Collaboration is highly praised in corporations. You have probably heard phrases like “teamwork is key” thrown around quite often. And there is a reason why! It is proven that collaboration stimulates productivity, improves problem-solving and communicating skills, and makes our work more efficient. However, as artists, some of us tend to close up and lead quite an individualistic lifestyle, especially when it comes to our creative process. Sometimes we do it because we are used to it, and it seems just easier and quicker to finalize a new idea on our own. Other times, it seems just too big of a risk to let someone new into this sacred and very intimate process of creating art. So, today we will talk about the importance and power of collaboration in music and art in general, but let’s start from the beginning, shall we?
… Creating together.
As obvious as it may seem, right? However, this is the first challenge we must face because creating together means daring to open up and let someone into your creative process, sharing your mind and artistic vision. There is no space for anyone’s ego anymore. You and your creative partner(s) have a mutual purpose to be moving towards to. This means that the final result will belong to all collaborators (unless agreed otherwise). Collaboration in art is a lot about learning to express yourself just in the right way, so your creative partner understands you, but even more about learning to listen. It is not an easy task but definitely worth it. Through collaboration, you will learn a lot of new things about other creators, your craft, and even yourself.
“I’ve collaborated a lot in the past with other musicians, artists, vocalists, and professionals. I think it’s a good way to share ideas, gain insight and inspiration, and generally just learn from others. Most of the time, I’ve collaborated creatively with friends – one of my favourite Collaborations was with my friends Invadhertz; they’re a great drum and bass outfit, and we released a couple of tracks together while I was working under the alias ‘Kentro’. I learned a ton about how they work, and I think we have really complementary skill sets, so the tracks came together super quickly! I released them as part of an EP by Invadhertz on my label: Peng Dominion,” – Emil Smith.
… Learning together.
So, let’s delve a bit deeper into the learning part of the collaboration. As we all have individual strengths and weaknesses, we can definitely teach our creative partners a lot. As well as learn from them. From very basic technical tricks and tips of making music to a bit broader and deeper things. Like understanding how your sound can affect someone’s emotions.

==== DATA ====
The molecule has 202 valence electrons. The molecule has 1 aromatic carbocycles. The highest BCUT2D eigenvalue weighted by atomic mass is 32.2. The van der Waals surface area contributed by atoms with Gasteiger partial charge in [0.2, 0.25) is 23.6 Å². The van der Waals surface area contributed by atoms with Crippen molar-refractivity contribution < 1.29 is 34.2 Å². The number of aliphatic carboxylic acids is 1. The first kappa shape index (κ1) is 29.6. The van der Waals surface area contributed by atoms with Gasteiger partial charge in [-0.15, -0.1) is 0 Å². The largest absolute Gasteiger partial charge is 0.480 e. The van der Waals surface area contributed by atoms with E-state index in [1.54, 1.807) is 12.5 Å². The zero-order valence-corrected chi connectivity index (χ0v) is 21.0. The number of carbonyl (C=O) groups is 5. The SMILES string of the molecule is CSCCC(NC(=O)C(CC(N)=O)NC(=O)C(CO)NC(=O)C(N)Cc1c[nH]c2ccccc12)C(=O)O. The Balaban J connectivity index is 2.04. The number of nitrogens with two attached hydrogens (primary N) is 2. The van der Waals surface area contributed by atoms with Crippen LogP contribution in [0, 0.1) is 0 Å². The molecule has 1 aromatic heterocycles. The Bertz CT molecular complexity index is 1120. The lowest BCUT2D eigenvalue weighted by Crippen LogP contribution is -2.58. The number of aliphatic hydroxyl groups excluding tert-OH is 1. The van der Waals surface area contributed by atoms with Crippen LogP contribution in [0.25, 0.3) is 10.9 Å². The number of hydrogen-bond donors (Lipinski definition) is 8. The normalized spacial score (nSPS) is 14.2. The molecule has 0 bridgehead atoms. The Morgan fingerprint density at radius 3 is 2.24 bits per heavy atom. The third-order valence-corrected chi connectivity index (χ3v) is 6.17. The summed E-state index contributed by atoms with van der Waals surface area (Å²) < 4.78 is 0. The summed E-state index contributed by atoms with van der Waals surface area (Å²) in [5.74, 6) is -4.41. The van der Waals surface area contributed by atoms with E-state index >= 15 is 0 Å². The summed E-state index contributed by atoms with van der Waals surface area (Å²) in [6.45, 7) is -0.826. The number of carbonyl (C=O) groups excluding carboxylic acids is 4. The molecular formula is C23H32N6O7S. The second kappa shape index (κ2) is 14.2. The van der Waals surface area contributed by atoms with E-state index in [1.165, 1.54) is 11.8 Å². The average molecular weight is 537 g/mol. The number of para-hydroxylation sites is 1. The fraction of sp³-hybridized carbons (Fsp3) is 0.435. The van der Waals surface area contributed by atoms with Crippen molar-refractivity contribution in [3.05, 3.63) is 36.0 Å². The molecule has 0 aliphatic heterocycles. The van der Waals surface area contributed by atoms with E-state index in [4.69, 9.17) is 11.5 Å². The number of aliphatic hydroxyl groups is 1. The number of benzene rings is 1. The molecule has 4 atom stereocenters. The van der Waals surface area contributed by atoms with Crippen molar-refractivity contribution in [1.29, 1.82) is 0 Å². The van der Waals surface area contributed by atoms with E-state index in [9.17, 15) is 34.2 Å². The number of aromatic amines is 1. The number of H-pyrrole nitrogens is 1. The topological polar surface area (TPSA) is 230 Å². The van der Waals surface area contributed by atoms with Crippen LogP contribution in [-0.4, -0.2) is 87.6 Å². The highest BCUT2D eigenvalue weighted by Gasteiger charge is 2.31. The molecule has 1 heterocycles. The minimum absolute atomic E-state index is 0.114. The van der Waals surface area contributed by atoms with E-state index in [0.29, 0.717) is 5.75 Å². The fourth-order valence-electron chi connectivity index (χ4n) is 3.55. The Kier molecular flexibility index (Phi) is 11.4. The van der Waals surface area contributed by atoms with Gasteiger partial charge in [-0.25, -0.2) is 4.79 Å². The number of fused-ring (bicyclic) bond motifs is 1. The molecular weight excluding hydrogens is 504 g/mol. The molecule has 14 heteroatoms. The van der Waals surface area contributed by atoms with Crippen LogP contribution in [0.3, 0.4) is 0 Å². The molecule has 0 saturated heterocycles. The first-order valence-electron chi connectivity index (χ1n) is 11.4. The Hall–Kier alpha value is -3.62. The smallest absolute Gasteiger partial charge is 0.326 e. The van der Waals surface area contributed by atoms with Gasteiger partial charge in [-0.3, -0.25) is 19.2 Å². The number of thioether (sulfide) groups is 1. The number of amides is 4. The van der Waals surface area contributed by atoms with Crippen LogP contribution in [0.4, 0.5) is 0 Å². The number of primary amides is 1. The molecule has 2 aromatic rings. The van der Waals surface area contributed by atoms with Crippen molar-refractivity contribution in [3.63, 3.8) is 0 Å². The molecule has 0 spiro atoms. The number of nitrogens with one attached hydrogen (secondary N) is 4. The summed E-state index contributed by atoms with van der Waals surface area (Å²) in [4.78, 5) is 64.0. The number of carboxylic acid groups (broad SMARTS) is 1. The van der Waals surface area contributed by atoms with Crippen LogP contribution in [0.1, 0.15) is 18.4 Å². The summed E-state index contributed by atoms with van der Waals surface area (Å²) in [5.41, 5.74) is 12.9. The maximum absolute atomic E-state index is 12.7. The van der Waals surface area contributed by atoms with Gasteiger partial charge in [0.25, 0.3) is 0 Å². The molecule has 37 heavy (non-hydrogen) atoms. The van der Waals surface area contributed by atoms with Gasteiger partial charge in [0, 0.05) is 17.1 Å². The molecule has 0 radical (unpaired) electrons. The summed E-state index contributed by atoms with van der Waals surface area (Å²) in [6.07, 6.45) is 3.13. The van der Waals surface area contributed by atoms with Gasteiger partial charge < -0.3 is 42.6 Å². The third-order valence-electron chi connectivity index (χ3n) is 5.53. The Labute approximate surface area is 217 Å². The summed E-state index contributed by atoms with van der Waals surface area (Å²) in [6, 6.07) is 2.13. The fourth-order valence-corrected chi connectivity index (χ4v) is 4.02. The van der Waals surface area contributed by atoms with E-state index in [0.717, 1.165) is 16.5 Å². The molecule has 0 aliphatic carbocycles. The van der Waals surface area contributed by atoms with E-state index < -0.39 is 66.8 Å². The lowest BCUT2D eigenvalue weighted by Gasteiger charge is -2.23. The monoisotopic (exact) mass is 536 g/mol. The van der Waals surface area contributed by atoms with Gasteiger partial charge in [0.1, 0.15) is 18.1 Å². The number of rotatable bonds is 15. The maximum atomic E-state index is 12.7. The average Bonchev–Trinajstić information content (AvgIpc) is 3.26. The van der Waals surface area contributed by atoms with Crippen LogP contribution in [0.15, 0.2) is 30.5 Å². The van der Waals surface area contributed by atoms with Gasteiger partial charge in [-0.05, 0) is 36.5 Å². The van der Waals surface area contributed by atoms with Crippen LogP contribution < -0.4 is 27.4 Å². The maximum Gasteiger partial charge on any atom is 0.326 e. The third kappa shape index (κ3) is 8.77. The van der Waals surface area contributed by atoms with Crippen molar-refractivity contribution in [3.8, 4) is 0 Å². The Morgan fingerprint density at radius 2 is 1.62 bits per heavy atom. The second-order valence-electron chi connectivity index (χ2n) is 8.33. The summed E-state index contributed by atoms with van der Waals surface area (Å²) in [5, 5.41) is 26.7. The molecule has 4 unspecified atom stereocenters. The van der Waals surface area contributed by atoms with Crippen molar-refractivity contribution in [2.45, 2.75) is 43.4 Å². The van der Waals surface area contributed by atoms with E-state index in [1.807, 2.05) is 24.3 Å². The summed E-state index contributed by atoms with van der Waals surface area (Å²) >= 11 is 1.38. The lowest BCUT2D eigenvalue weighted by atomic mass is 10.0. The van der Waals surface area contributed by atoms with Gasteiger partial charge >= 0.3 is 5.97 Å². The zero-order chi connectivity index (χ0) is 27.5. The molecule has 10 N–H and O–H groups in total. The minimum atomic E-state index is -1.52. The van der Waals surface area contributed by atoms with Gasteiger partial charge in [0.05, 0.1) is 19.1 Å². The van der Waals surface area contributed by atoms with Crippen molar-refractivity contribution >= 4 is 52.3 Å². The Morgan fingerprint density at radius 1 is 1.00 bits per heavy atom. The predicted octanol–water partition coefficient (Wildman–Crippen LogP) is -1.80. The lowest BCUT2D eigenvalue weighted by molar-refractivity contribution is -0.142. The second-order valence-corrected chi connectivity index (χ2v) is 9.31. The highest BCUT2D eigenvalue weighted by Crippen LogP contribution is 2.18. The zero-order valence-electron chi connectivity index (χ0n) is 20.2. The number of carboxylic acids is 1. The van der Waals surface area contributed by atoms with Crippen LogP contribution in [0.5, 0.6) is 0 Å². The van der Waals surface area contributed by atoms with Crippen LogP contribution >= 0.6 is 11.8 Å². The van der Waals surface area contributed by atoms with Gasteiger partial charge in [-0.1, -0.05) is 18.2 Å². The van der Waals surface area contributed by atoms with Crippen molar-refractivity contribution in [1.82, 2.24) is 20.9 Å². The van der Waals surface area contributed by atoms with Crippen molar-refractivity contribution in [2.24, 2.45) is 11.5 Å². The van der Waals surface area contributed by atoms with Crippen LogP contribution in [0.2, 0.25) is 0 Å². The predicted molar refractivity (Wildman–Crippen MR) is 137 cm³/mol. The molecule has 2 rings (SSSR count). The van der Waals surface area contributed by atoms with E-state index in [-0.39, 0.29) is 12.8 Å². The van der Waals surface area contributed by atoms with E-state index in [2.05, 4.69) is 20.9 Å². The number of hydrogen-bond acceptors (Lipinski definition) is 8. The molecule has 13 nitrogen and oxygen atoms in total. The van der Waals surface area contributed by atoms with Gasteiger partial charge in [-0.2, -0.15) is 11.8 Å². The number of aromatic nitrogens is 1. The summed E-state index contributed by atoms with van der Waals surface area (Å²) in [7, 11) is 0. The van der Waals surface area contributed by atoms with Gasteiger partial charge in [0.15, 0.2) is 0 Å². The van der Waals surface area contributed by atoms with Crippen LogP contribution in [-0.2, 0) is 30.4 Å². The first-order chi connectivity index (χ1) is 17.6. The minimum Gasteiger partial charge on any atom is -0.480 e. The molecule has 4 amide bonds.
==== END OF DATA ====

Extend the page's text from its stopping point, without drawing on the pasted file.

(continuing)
“The immense collaboration we have just done with developing the first iteration of the ANU has also been really important. It stretched our knowledge of circuit design, building, music-making and gave us the chance to work with totally different people (Sam Andreae, Tom Ward, who had a coding background), and then test the hardware globally with improvisers and musicians who it was great to connect with!” – David Birchall, Noise Orchestra.
Although, while collaborating, we learn not only from our creative partners but also from the process itself. And what is even more important is that there are so many different ways to collaborate. Yes, sometimes we imagine it very simple: a few people work on the same project at once. At the same place, preferably. However, not necessarily. Collaboration comes in so many different forms! Such as inspiring each other, sharing and discussing our ideas or giving feedback on other creator’s work.
“I think it’s important to collaborate at the very least in terms of sharing information and ideas freely and openly. I wouldn’t say it’s necessary to collaborate on actual pieces of work. Lots of great artists work alone, but they don’t learn in a vacuum. Collaboration at its core is just about working together, and in my experience, that can even just mean finding people to discuss your ideas with and learn from, even if you’re not working on the same piece together,” – Emil Smith.
… Growing together!
In many different ways. Collaboration can help you reach bigger audiences, especially if you create with people coming from other than your usual social circles. Sharing platforms and audiences is definitely a win-win for every collaborator. Working together can help you grow as an artist as you are given an opportunity to broaden your views and see the same things from different perspectives. Collaboration can even help you grow as a person! Gain new qualities, learn more about what you like (and don’t like!), or even help you overcome your creative blocks.
“Most of my creative blocks stem from looking at the project or problem from the same old viewpoints. Fortunately, there are nearly 8 billion others in this world. Searching for how others did something similar, collaborating or bouncing ideas off of friends (or virtual friends in forums), is invaluable. I love living in a time of near-infinite exchange of ideas, and so many ways to collaborate,” – Randall Reichenbach, pi-Stomp.